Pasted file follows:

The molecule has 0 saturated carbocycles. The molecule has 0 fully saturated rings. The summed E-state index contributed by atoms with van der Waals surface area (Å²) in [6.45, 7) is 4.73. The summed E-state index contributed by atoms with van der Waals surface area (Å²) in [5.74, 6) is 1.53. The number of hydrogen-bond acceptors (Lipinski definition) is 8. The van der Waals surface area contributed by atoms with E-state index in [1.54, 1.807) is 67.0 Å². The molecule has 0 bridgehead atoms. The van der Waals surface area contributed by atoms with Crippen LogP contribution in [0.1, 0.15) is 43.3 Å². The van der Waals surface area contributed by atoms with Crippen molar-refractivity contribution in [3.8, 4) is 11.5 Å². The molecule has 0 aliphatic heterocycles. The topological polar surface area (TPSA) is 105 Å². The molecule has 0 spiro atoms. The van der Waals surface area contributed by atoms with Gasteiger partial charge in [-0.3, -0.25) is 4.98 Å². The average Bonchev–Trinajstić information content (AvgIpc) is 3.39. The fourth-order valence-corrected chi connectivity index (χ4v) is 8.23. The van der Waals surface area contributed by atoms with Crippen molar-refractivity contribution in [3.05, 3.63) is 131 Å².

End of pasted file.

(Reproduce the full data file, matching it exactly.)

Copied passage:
The molecule has 0 saturated carbocycles. The molecule has 0 fully saturated rings. The summed E-state index contributed by atoms with van der Waals surface area (Å²) in [6.45, 7) is 4.73. The summed E-state index contributed by atoms with van der Waals surface area (Å²) in [5.74, 6) is 1.53. The number of hydrogen-bond acceptors (Lipinski definition) is 8. The van der Waals surface area contributed by atoms with E-state index in [1.54, 1.807) is 67.0 Å². The molecule has 0 bridgehead atoms. The van der Waals surface area contributed by atoms with Crippen LogP contribution in [0.1, 0.15) is 43.3 Å². The van der Waals surface area contributed by atoms with Crippen molar-refractivity contribution in [3.8, 4) is 11.5 Å². The molecule has 0 aliphatic heterocycles. The topological polar surface area (TPSA) is 105 Å². The molecule has 0 spiro atoms. The van der Waals surface area contributed by atoms with Gasteiger partial charge in [-0.3, -0.25) is 4.98 Å². The average Bonchev–Trinajstić information content (AvgIpc) is 3.39. The fourth-order valence-corrected chi connectivity index (χ4v) is 8.23. The van der Waals surface area contributed by atoms with Crippen molar-refractivity contribution in [3.05, 3.63) is 131 Å².